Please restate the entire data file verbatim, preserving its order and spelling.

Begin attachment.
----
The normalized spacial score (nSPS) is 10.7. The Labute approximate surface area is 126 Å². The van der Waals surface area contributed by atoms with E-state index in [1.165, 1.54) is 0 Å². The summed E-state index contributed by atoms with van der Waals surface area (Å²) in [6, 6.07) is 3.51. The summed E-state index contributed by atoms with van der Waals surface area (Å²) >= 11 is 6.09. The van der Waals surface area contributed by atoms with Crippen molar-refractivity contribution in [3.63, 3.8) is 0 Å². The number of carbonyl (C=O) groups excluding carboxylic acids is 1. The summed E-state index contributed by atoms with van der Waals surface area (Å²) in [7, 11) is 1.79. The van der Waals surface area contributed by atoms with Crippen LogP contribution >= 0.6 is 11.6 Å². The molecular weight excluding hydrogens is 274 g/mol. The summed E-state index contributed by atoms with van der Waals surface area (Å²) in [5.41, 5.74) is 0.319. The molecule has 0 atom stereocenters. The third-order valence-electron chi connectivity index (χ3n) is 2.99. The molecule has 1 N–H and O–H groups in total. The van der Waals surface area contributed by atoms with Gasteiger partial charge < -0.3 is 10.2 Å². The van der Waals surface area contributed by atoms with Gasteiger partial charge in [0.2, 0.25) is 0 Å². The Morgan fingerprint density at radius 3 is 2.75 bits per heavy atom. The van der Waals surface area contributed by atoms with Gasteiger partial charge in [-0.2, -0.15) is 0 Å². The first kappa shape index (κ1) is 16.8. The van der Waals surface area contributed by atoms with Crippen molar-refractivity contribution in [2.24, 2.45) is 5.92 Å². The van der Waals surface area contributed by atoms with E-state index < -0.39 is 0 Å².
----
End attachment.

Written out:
The normalized spacial score (nSPS) is 10.7. The Labute approximate surface area is 126 Å². The van der Waals surface area contributed by atoms with E-state index in [1.165, 1.54) is 0 Å². The summed E-state index contributed by atoms with van der Waals surface area (Å²) in [6, 6.07) is 3.51. The summed E-state index contributed by atoms with van der Waals surface area (Å²) >= 11 is 6.09. The van der Waals surface area contributed by atoms with Crippen molar-refractivity contribution in [3.63, 3.8) is 0 Å². The number of carbonyl (C=O) groups excluding carboxylic acids is 1. The summed E-state index contributed by atoms with van der Waals surface area (Å²) in [7, 11) is 1.79. The van der Waals surface area contributed by atoms with Crippen LogP contribution >= 0.6 is 11.6 Å². The molecular weight excluding hydrogens is 274 g/mol. The summed E-state index contributed by atoms with van der Waals surface area (Å²) in [5.41, 5.74) is 0.319. The molecule has 0 atom stereocenters. The third-order valence-electron chi connectivity index (χ3n) is 2.99. The molecule has 1 N–H and O–H groups in total. The van der Waals surface area contributed by atoms with Gasteiger partial charge < -0.3 is 10.2 Å². The van der Waals surface area contributed by atoms with Gasteiger partial charge in [0.2, 0.25) is 0 Å². The Morgan fingerprint density at radius 3 is 2.75 bits per heavy atom. The van der Waals surface area contributed by atoms with Gasteiger partial charge in [-0.2, -0.15) is 0 Å². The first kappa shape index (κ1) is 16.8. The van der Waals surface area contributed by atoms with Crippen molar-refractivity contribution in [2.24, 2.45) is 5.92 Å². The van der Waals surface area contributed by atoms with E-state index < -0.39 is 0 Å².